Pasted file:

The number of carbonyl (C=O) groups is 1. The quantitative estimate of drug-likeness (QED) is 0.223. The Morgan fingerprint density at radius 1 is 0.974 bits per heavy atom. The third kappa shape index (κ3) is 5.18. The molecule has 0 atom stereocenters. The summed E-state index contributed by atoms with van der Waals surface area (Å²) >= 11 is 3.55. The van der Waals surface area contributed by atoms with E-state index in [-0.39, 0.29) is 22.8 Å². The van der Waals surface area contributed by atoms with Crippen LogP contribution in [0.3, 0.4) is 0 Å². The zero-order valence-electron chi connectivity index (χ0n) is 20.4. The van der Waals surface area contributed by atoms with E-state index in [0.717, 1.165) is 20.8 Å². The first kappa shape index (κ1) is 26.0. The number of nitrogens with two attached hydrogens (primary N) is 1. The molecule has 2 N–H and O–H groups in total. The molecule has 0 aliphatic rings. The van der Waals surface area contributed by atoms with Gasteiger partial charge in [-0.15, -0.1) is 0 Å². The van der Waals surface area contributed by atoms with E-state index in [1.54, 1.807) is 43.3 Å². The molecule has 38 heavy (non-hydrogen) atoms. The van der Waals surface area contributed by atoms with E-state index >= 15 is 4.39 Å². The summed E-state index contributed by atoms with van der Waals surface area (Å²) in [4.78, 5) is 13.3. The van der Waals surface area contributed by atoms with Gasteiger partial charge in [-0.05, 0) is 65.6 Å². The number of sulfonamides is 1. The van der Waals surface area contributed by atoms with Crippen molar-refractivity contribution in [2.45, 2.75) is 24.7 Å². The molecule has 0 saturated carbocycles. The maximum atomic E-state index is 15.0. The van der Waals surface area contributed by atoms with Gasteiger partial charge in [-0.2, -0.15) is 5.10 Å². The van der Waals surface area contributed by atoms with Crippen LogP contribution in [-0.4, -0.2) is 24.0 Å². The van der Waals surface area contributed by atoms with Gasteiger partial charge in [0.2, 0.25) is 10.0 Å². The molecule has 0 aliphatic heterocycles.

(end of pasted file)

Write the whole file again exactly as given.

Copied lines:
The number of carbonyl (C=O) groups is 1. The quantitative estimate of drug-likeness (QED) is 0.223. The Morgan fingerprint density at radius 1 is 0.974 bits per heavy atom. The third kappa shape index (κ3) is 5.18. The molecule has 0 atom stereocenters. The summed E-state index contributed by atoms with van der Waals surface area (Å²) >= 11 is 3.55. The van der Waals surface area contributed by atoms with E-state index in [-0.39, 0.29) is 22.8 Å². The van der Waals surface area contributed by atoms with Crippen LogP contribution in [0.3, 0.4) is 0 Å². The zero-order valence-electron chi connectivity index (χ0n) is 20.4. The van der Waals surface area contributed by atoms with E-state index in [0.717, 1.165) is 20.8 Å². The first kappa shape index (κ1) is 26.0. The number of nitrogens with two attached hydrogens (primary N) is 1. The molecule has 2 N–H and O–H groups in total. The molecule has 0 aliphatic rings. The van der Waals surface area contributed by atoms with Gasteiger partial charge in [-0.15, -0.1) is 0 Å². The van der Waals surface area contributed by atoms with E-state index in [1.54, 1.807) is 43.3 Å². The molecule has 38 heavy (non-hydrogen) atoms. The van der Waals surface area contributed by atoms with E-state index >= 15 is 4.39 Å². The summed E-state index contributed by atoms with van der Waals surface area (Å²) in [4.78, 5) is 13.3. The van der Waals surface area contributed by atoms with Gasteiger partial charge in [-0.05, 0) is 65.6 Å². The number of sulfonamides is 1. The van der Waals surface area contributed by atoms with Crippen molar-refractivity contribution in [2.45, 2.75) is 24.7 Å². The molecule has 0 saturated carbocycles. The maximum atomic E-state index is 15.0. The van der Waals surface area contributed by atoms with Gasteiger partial charge in [-0.2, -0.15) is 5.10 Å². The van der Waals surface area contributed by atoms with Crippen LogP contribution in [-0.4, -0.2) is 24.0 Å². The van der Waals surface area contributed by atoms with Gasteiger partial charge in [0.2, 0.25) is 10.0 Å². The molecule has 0 aliphatic heterocycles.